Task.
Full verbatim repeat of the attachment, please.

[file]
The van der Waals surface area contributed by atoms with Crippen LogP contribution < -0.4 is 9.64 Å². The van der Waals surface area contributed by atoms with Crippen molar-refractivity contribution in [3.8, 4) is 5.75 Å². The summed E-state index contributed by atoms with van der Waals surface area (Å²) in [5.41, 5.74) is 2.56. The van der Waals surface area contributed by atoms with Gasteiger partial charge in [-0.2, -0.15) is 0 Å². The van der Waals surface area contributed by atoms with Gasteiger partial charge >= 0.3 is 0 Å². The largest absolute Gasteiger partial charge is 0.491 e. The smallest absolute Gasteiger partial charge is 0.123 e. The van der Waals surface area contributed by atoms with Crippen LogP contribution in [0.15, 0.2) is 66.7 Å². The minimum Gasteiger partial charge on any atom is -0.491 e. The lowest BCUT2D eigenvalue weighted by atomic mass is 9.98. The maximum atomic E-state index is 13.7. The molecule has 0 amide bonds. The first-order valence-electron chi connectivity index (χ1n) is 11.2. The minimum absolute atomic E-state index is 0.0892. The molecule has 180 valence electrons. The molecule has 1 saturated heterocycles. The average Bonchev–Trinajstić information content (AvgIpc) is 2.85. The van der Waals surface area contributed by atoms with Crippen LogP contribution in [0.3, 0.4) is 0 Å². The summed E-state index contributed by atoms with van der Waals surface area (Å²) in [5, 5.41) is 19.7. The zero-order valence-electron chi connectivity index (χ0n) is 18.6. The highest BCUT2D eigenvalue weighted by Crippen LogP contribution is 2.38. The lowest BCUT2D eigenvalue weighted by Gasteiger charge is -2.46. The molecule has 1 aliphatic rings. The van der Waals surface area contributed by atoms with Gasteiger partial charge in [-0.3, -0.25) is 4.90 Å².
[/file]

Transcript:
The van der Waals surface area contributed by atoms with Crippen LogP contribution < -0.4 is 9.64 Å². The van der Waals surface area contributed by atoms with Crippen molar-refractivity contribution in [3.8, 4) is 5.75 Å². The summed E-state index contributed by atoms with van der Waals surface area (Å²) in [5.41, 5.74) is 2.56. The van der Waals surface area contributed by atoms with Gasteiger partial charge in [-0.2, -0.15) is 0 Å². The van der Waals surface area contributed by atoms with Gasteiger partial charge >= 0.3 is 0 Å². The largest absolute Gasteiger partial charge is 0.491 e. The smallest absolute Gasteiger partial charge is 0.123 e. The van der Waals surface area contributed by atoms with Crippen LogP contribution in [0.15, 0.2) is 66.7 Å². The minimum Gasteiger partial charge on any atom is -0.491 e. The lowest BCUT2D eigenvalue weighted by atomic mass is 9.98. The maximum atomic E-state index is 13.7. The molecule has 0 amide bonds. The first-order valence-electron chi connectivity index (χ1n) is 11.2. The minimum absolute atomic E-state index is 0.0892. The molecule has 180 valence electrons. The molecule has 1 saturated heterocycles. The average Bonchev–Trinajstić information content (AvgIpc) is 2.85. The van der Waals surface area contributed by atoms with Crippen LogP contribution in [0.3, 0.4) is 0 Å². The summed E-state index contributed by atoms with van der Waals surface area (Å²) in [5, 5.41) is 19.7. The zero-order valence-electron chi connectivity index (χ0n) is 18.6. The highest BCUT2D eigenvalue weighted by Crippen LogP contribution is 2.38. The lowest BCUT2D eigenvalue weighted by Gasteiger charge is -2.46. The molecule has 1 aliphatic rings. The van der Waals surface area contributed by atoms with Gasteiger partial charge in [-0.3, -0.25) is 4.90 Å².